My thirty something friend and colleague attended a wedding recently where most of the other thirty something guests thought they were “ultra cool,” she told me. They weren’t especially friendly and they strutted around the grounds like F. Scott and Zelda might have done back in the day. The bride and groom wanted everything to be “cool,” from the ushers’ suspenders sans jackets to the blues music.
The air at the wedding was thick with nonchalance. Only they weren’t the Fitzgeralds and they weren’t filming The Great Gatsby.
Back in the day, being “cool” was reserved for people who had cool in their souls: The Beatles, Bobby Short, Frank Sinatra, James Dean, JFK and Jackie O, Audrey Hepburn, Grace Kelly, F. Scott and Julia Child. They didn’t have to affect cool. They were cool. We felt cool when we listened to their music, watched them perform, read their books or tasted their crème brulee. Most of us know we knew we weren’t like them, but that didn’t bother us one bit.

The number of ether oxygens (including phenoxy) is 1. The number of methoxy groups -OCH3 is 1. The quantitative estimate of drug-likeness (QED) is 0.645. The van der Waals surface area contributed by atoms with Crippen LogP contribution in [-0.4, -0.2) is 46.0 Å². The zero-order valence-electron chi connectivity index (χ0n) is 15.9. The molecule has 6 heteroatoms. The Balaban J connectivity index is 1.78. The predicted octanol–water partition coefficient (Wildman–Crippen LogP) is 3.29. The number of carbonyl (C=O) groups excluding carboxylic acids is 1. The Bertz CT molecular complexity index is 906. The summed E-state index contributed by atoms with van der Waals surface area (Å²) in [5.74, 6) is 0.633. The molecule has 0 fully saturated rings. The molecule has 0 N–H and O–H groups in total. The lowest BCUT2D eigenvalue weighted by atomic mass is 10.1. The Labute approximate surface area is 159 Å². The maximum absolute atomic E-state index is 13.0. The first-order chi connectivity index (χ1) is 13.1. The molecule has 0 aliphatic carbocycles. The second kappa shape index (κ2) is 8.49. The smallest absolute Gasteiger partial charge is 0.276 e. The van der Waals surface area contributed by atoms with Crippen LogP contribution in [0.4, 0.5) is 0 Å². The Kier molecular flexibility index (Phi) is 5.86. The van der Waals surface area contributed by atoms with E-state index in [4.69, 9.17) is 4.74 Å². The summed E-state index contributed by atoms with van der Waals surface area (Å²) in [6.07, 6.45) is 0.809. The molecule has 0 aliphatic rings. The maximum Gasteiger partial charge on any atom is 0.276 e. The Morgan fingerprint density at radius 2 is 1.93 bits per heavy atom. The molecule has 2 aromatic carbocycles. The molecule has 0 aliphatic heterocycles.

Today, everyone wants to be “cool” and many think they are cool. The requirements aren’t as strict either. Mario Batali is a great chef, but is he cool? And what about George Clooney, Joe Scarborough, Jennifer Lopez, Tyra Banks and Gwyenth Paltrow? Tyra may be successful and smart, but she wouldn’t know cool if she stumbled over it on the runway. But don’t tell her that.